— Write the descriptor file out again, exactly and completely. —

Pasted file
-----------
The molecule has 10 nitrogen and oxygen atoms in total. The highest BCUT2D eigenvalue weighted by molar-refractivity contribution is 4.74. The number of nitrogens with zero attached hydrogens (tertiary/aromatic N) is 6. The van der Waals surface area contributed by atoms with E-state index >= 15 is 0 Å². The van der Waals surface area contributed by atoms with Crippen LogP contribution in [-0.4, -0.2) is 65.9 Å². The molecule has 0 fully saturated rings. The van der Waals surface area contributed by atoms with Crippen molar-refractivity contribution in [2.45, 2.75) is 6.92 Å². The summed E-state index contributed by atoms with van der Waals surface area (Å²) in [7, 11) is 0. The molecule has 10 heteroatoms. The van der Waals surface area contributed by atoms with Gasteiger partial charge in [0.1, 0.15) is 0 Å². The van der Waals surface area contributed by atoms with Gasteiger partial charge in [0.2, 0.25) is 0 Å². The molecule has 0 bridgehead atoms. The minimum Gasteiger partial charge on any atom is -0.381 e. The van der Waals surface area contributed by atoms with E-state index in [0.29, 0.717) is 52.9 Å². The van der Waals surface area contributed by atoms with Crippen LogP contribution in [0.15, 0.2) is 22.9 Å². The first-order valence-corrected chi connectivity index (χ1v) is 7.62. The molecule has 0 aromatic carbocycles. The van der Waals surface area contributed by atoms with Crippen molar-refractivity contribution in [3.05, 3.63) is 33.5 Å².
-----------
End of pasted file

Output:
The molecule has 10 nitrogen and oxygen atoms in total. The highest BCUT2D eigenvalue weighted by molar-refractivity contribution is 4.74. The number of nitrogens with zero attached hydrogens (tertiary/aromatic N) is 6. The van der Waals surface area contributed by atoms with E-state index >= 15 is 0 Å². The van der Waals surface area contributed by atoms with Crippen LogP contribution in [-0.4, -0.2) is 65.9 Å². The molecule has 0 fully saturated rings. The van der Waals surface area contributed by atoms with Crippen molar-refractivity contribution in [2.45, 2.75) is 6.92 Å². The summed E-state index contributed by atoms with van der Waals surface area (Å²) in [7, 11) is 0. The molecule has 10 heteroatoms. The van der Waals surface area contributed by atoms with Gasteiger partial charge in [0.1, 0.15) is 0 Å². The van der Waals surface area contributed by atoms with Gasteiger partial charge in [0.2, 0.25) is 0 Å². The molecule has 0 bridgehead atoms. The minimum Gasteiger partial charge on any atom is -0.381 e. The van der Waals surface area contributed by atoms with E-state index in [0.29, 0.717) is 52.9 Å². The van der Waals surface area contributed by atoms with Crippen LogP contribution in [0.15, 0.2) is 22.9 Å². The first-order valence-corrected chi connectivity index (χ1v) is 7.62. The molecule has 0 aromatic carbocycles. The van der Waals surface area contributed by atoms with Crippen molar-refractivity contribution in [3.05, 3.63) is 33.5 Å².